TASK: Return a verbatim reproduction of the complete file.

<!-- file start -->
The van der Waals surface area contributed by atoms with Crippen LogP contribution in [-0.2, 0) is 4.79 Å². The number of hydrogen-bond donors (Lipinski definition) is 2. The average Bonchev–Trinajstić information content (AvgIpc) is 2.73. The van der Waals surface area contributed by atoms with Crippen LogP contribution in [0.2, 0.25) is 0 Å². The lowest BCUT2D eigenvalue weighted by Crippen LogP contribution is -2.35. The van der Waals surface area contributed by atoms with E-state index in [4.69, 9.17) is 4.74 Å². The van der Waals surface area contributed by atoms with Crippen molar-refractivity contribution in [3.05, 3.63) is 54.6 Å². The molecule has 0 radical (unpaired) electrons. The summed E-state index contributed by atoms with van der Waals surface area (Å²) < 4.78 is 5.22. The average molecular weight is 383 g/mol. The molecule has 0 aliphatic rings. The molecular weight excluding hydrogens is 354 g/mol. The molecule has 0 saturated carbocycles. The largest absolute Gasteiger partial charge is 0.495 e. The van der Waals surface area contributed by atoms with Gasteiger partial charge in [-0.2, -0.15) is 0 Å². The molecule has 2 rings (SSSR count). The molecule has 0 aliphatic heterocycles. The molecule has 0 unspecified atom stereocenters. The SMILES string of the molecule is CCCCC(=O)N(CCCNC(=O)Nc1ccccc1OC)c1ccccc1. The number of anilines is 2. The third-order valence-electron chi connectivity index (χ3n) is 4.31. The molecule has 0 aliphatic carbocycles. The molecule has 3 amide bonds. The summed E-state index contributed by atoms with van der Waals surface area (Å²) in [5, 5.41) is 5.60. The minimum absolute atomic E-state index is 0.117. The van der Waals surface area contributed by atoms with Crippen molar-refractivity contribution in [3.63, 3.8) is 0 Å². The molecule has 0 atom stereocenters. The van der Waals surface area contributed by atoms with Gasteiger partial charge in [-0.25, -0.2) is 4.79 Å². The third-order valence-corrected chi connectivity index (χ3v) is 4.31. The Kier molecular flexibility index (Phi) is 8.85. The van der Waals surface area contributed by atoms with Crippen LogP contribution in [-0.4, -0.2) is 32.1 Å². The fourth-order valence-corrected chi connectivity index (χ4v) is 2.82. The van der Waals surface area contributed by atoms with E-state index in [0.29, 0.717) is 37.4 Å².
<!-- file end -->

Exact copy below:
The van der Waals surface area contributed by atoms with Crippen LogP contribution in [-0.2, 0) is 4.79 Å². The number of hydrogen-bond donors (Lipinski definition) is 2. The average Bonchev–Trinajstić information content (AvgIpc) is 2.73. The van der Waals surface area contributed by atoms with Crippen LogP contribution in [0.2, 0.25) is 0 Å². The lowest BCUT2D eigenvalue weighted by Crippen LogP contribution is -2.35. The van der Waals surface area contributed by atoms with E-state index in [4.69, 9.17) is 4.74 Å². The van der Waals surface area contributed by atoms with Crippen molar-refractivity contribution in [3.05, 3.63) is 54.6 Å². The molecule has 0 radical (unpaired) electrons. The summed E-state index contributed by atoms with van der Waals surface area (Å²) < 4.78 is 5.22. The average molecular weight is 383 g/mol. The molecule has 0 aliphatic rings. The molecular weight excluding hydrogens is 354 g/mol. The molecule has 0 saturated carbocycles. The largest absolute Gasteiger partial charge is 0.495 e. The van der Waals surface area contributed by atoms with Gasteiger partial charge in [-0.2, -0.15) is 0 Å². The molecule has 2 rings (SSSR count). The molecule has 0 aliphatic heterocycles. The molecule has 0 unspecified atom stereocenters. The SMILES string of the molecule is CCCCC(=O)N(CCCNC(=O)Nc1ccccc1OC)c1ccccc1. The number of anilines is 2. The third-order valence-electron chi connectivity index (χ3n) is 4.31. The molecule has 0 aliphatic carbocycles. The molecule has 3 amide bonds. The summed E-state index contributed by atoms with van der Waals surface area (Å²) in [5, 5.41) is 5.60. The minimum absolute atomic E-state index is 0.117. The van der Waals surface area contributed by atoms with Crippen molar-refractivity contribution in [3.63, 3.8) is 0 Å². The molecule has 0 atom stereocenters. The van der Waals surface area contributed by atoms with Gasteiger partial charge in [-0.25, -0.2) is 4.79 Å². The third-order valence-corrected chi connectivity index (χ3v) is 4.31. The Kier molecular flexibility index (Phi) is 8.85. The van der Waals surface area contributed by atoms with Crippen LogP contribution in [-0.4, -0.2) is 32.1 Å². The fourth-order valence-corrected chi connectivity index (χ4v) is 2.82. The van der Waals surface area contributed by atoms with E-state index in [0.29, 0.717) is 37.4 Å².